The CONCACAF Gold Cup is just a few days away and FOX Soccer previews each of the three groups. We begin by taking a look at Group A, which features the most successful side in Gold Cup history, reigning champion Mexico. Will Mexico reign triumphant in the group? Or will the underdog in the tournament, Martinique, pull a major upset? Find out.
Panama have reached the knockout stage in each of the past five Gold Cups, making the final in 2005 (where they lost to the United States on penalties). As such, they will be co-favorites in Group A with Mexico, whom they tied 0-0 recently in a World Cup qualifier. Anything is possible for this experienced group, highlighted by the nation’s all-time leading scorer Luis Tejada and longtime captain Felipe Baloy.
Key player to watch: Luis Tejada
This isn’t Tejada’s first rodeo, but it might very well be his last. Tejada led Panama all the way to the 2005 Gold Cup final, scoring three goals to end up as joint top scorer. Though he missed his penalty kick in the loss to the USA, “The Matador” was also named "Most Valuable Player" of the tournament for his efforts. Tejada, now Panama’s all-time leading scorer, will partner up with FC Dallas striker Blas Perez to form a dangerous and experienced partnership up front. Perez leads CONCACAF in goals during World Cup qualifying with ten.
Trivia question: Who is the only other nation to have won the Gold Cup besides Mexico and the United States? Okay, you can probably guess since we’re on this slide, but yes, it’s Canada! USA's neighbors to the north made the impossible possible in 2000, beating Mexico and Colombia along the way. Two more semifinal appearances in 2002 and 2007 show that the Canadians are more than capable to make a run. But can they produce the same results this time around? Despite missing Dwayne de Rosario, Julian de Guzman leads a much-deeper squad than ever before. If second place is out of reach, expect the Canucks to make the quarterfinals as one of the best third place teams.
Key player to watch: Julian de Guzman
Interim head coach Colin Miller raised more than a few eyebrows by passing on DC United’s Dwayne de Rosario, but at least he picked de Guzman. The 2007 Gold Cup MVP has helped Canada to two third-place finishes at the Gold Cup and brings a wealth of experience to the squad. Though currently unattached, he has plenty of big league experience in Europe, with spells in the Bundesliga and La Liga, where he was voted Deportivo La Coruna’s best player once upon a time. Look for his leadership to drive the Canucks forward all tournament long, and don’t be surprised if he lands on his third Gold Cup all-star team.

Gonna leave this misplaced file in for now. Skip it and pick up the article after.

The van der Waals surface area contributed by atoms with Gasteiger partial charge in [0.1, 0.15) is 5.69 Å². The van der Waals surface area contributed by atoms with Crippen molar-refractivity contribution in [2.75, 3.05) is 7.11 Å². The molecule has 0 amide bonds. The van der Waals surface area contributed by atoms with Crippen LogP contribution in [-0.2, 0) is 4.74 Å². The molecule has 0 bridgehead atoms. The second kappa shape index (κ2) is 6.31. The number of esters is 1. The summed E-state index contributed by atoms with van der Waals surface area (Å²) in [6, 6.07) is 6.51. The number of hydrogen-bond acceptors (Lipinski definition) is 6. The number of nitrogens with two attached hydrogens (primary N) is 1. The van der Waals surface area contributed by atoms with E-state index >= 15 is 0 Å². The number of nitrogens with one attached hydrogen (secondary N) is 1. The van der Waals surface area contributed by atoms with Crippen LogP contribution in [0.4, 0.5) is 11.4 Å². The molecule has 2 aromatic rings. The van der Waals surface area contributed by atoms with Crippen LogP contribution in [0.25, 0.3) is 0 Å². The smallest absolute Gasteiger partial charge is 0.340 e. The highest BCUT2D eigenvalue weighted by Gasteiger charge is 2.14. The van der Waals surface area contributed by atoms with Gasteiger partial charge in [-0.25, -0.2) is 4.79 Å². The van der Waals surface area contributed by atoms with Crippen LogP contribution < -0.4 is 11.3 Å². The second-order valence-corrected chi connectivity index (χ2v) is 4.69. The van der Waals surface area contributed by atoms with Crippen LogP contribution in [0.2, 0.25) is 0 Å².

You can be excused for not having heard of this tiny Caribbean island nation before. Martinique, an overseas province of France, is not a member of FIFA and therefore ineligible to participate in World Cup qualifying. As such, the Gold Cup has been Martinique’s best chance at international football glory, and its players no doubt will be fired up for their third ever Gold Cup appearance. Unmistakably the underdogs of the tournament, Martinique will try to beat the odds to make their second-ever appearance in the quarterfinals (they lost to Canada on penalties in 2002). Anything other than an exit in the group stage would be shocking, but it sure would make for a great story.
Key player to watch: Frederic Piquionne
On a roster full of unknowns, Piquionne stands out as a former Ligue 1 forward at Saint-Etienne, AS Monaco, and even powerhouse Olympique Lyon. After a stint at West Ham in the Barclay’s Premier League, Piquionne now plays for the Portland Timbers of MLS, where he is still searching for his first goal. Look for him to be the focal point of Martinique's attack. If the islanders are to make any noise, it will probably be because of him.
El Tri’s total of six Gold Cups are more than any other side (the United States have won four), and the two-time reigning champions will expect yet another final appearance. However, Mexico is hobbling into this year’s tournament, lagging behind in World Cup qualifying and coming off a weak showing at the Confederations Cup. The string of poor results have put coach Jose Manuel "Chepo" de la Torre squarely on the hot seat, and that’s putting it lightly. Still, a weak group and a burning desire to right the ship should be enough for Mexico to make another run at the title, even with its B-squad. A premature exit would likely spell the end for de la Torre, if he isn’t already gone before then.
Key player to watch: Marco Fabian
Mexico’s troubles on offense are now well-documented. In 2013, Mexico have scored just nine goals and been part of five 0-0 draws in just 12 games, agonizing their own fans and neutrals alike. Now, without 2011 Gold Cup MVP Javier Hernandez and fellow key men Giovani dos Santos and Omar Bravo available, it will come down to several youngsters to change their scoring woes. In the spotlight: Marco Fabian. In 2012, the Chivas starlet helped Mexico to a gold medal at the Olympics as well as the Toulon tournament title, at which he was the leading goalscorer. Is there more hardware to come?